U.S. Federal Labor Relations Authority

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American Federation of Government Employees, Local 3954 (Union) and United States Department of Justice, Federal Bureau of Prisons, Federal Correctional Institution, Phoenix, Arizona (Agency)

72 FLRA No. 75


LOCAL 3954















June 25, 2021




Before the Authority:  Ernest DuBester, Chairman, and

Colleen Duffy Kiko and James T. Abbott, Members

(Member Abbott concurring)


  1. Statement of the Case


Arbitrator Kathy Fragnoli denied the        Union’s grievance alleging that the Agency violated the Federal Service Labor-Management Relations Statute (the Statute) by refusing to provide the Union access to the Agency’s premises and records in response to the Union’s information requests.  The Union filed exceptions challenging the award on contrary-to-law and essence grounds.  Because the Arbitrator erred by finding that the Union could not grieve the alleged violations of the Statute, the award is contrary to law.


  1. Background and Arbitrator’s Award


As relevant here, in April 2016, the Union filed a grievance alleging that the Agency violated the         Fair Labor Standards Act by failing to properly compensate bargaining-unit employees (the portal grievance).  In June 2016, the Union submitted to the Agency approximately thirty information requests under § 7114(b)(4) of the Statute[1] for records and also requested access to the Agency’s lobby to investigate the portal grievance.  The Agency did not respond to the Union’s requests for over two years.


In October 2018, after the Agency requested that the arbitrator assigned to hear the portal grievance (Arbitrator Bingham) set a hearing date, the Union advised the arbitrator that the Agency had not responded to the information requests or provided lobby access. 


The Union subsequently asked Arbitrator Bingham to “order the Agency to provide the Union with information it has requested prior to scheduling a hearing date.”[2]  On March 5, 2019, Arbitrator Bingham sent the parties a “scheduling order,” which granted the Union access to the Agency’s lobby for three days to “observe and gather information in advance of [the] hearing,” but did not address the Union’s request for records.[3]  Thereafter, the Agency again denied the Union’s information requests, and asserted that the request for lobby access was mooted by Arbitrator Bingham’s order.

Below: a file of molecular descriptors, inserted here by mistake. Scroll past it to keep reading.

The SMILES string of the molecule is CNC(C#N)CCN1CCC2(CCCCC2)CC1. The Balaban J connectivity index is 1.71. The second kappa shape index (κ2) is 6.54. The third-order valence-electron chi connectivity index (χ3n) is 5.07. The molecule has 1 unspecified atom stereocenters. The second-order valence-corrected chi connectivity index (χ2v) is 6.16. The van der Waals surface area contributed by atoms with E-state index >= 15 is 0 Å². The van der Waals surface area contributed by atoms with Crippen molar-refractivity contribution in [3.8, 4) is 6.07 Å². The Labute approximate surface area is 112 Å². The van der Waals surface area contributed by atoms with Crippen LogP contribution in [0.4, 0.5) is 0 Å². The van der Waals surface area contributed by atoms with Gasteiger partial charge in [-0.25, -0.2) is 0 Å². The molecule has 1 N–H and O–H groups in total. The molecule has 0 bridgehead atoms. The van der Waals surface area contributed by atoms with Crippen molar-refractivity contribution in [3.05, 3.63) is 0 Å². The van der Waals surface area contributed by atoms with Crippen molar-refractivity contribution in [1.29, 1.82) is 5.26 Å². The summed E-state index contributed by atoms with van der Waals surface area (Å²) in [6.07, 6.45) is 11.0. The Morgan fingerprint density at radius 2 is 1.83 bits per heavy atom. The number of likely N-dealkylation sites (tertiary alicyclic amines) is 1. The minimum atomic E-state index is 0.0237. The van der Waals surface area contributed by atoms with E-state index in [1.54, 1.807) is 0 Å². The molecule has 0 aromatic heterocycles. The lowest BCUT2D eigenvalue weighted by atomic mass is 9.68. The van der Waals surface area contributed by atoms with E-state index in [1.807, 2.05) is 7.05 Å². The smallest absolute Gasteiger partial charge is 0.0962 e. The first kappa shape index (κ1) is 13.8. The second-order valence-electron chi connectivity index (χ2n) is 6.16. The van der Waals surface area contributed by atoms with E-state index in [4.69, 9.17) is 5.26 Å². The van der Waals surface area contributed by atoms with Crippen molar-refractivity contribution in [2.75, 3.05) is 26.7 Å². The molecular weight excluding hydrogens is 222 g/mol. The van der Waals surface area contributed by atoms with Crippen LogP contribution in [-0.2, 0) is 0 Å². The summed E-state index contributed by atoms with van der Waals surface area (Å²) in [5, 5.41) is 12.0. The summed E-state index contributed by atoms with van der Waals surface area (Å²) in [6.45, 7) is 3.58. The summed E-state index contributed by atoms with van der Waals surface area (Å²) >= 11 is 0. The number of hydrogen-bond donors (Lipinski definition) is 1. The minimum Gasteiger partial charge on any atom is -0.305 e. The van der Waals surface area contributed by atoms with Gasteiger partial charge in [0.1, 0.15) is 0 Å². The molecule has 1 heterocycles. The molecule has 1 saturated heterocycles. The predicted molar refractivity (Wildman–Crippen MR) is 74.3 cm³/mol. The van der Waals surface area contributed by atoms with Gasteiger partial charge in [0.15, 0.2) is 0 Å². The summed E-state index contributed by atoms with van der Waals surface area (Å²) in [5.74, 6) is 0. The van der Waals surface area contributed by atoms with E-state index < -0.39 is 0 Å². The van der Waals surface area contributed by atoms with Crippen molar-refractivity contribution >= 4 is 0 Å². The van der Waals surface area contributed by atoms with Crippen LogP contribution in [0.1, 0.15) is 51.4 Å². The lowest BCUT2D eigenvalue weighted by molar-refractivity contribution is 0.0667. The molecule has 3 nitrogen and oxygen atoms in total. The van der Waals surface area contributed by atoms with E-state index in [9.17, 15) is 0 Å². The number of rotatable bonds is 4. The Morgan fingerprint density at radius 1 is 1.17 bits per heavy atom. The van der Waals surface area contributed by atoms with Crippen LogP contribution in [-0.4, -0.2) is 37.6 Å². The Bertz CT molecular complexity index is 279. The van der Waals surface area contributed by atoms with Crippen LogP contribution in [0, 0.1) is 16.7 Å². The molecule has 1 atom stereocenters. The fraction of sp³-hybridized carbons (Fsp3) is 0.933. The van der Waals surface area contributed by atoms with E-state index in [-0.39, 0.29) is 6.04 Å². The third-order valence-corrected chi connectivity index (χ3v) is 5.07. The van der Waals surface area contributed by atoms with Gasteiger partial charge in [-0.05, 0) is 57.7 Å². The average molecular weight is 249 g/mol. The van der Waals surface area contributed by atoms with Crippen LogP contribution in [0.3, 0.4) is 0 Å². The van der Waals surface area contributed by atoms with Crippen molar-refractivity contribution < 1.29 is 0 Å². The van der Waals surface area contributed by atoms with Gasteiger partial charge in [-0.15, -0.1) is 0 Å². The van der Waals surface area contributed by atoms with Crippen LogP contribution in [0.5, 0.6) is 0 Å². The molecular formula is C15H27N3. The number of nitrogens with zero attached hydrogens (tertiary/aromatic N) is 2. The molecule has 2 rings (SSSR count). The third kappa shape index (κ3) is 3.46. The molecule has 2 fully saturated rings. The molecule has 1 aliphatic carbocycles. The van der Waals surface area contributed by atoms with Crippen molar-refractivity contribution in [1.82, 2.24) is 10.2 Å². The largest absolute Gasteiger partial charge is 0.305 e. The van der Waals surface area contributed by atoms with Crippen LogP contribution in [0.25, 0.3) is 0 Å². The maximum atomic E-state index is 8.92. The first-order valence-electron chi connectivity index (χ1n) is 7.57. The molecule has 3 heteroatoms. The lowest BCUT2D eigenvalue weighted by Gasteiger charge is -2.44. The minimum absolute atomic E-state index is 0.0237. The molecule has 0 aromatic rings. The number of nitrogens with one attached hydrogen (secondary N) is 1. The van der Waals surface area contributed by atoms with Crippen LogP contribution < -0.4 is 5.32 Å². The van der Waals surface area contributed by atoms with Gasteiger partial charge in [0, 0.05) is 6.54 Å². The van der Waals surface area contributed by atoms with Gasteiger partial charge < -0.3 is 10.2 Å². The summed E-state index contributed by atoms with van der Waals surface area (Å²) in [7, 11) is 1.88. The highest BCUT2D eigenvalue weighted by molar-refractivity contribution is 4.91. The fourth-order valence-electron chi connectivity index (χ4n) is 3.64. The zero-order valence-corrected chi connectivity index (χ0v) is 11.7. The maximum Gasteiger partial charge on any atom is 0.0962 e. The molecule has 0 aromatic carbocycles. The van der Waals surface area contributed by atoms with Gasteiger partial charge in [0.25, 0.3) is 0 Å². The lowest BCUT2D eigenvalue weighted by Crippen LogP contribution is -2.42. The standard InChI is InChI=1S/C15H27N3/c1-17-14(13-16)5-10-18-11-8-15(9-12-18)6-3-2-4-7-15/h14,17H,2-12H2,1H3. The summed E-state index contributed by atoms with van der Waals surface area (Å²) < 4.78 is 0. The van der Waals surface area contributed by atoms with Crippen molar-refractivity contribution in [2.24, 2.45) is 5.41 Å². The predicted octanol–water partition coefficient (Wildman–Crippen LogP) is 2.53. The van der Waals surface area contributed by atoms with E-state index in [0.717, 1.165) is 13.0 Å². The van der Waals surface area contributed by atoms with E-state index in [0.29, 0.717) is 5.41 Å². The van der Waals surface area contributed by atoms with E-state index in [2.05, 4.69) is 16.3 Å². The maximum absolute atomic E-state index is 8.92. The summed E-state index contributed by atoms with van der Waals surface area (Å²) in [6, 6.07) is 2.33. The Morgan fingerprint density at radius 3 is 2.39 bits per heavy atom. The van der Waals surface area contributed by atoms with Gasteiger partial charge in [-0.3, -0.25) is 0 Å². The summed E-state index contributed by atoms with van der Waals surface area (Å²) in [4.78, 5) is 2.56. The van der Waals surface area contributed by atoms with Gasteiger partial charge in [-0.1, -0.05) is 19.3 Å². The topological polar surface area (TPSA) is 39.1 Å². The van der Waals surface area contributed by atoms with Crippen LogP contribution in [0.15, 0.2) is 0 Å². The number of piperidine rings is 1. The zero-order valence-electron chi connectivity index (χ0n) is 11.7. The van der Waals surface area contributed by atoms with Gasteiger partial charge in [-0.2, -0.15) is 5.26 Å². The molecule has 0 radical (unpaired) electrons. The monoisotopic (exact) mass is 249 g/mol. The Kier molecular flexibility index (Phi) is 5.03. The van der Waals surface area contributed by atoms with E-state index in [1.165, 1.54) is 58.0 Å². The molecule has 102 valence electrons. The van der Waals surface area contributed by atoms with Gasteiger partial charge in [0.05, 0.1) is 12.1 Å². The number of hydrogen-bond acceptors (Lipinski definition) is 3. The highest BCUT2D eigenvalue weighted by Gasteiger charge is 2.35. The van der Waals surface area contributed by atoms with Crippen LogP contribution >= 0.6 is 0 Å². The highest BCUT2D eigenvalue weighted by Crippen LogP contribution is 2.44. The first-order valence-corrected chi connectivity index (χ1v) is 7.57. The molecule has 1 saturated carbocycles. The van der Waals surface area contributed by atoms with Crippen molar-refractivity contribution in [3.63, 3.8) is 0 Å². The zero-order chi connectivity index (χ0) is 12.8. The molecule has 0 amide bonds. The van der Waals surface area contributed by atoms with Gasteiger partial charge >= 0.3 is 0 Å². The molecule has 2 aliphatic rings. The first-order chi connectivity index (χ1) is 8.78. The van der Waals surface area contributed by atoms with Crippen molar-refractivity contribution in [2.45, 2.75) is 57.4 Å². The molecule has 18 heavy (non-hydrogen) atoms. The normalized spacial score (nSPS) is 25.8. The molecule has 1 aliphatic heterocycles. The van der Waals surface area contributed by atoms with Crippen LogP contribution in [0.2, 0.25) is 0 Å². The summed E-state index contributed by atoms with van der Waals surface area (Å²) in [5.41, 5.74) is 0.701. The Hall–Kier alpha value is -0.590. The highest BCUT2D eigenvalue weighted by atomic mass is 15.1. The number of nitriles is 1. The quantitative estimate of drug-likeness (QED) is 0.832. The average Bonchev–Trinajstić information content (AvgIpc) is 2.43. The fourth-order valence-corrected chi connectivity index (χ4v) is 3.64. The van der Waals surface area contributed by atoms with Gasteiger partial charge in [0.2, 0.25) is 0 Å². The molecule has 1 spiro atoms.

On March 12, 2019, the Union filed the grievance at issue in this case (the unfair labor practice (ULP) grievance).  The ULP grievance alleged that the Agency violated the Statute[4] and the parties’ agreement by refusing the Union access to the lobby and failing to provide records in response to the information requests.  The Agency denied the ULP grievance and the Union invoked arbitration. 


The Arbitrator denied the ULP grievance on two grounds.  First, she concluded that the Union’s request for lobby access was “rendered moot by Arbitrator Bingham’s evidentiary ruling in the underlying       [p]ortal [g]rievance” granting the Union lobby access for three days.[5]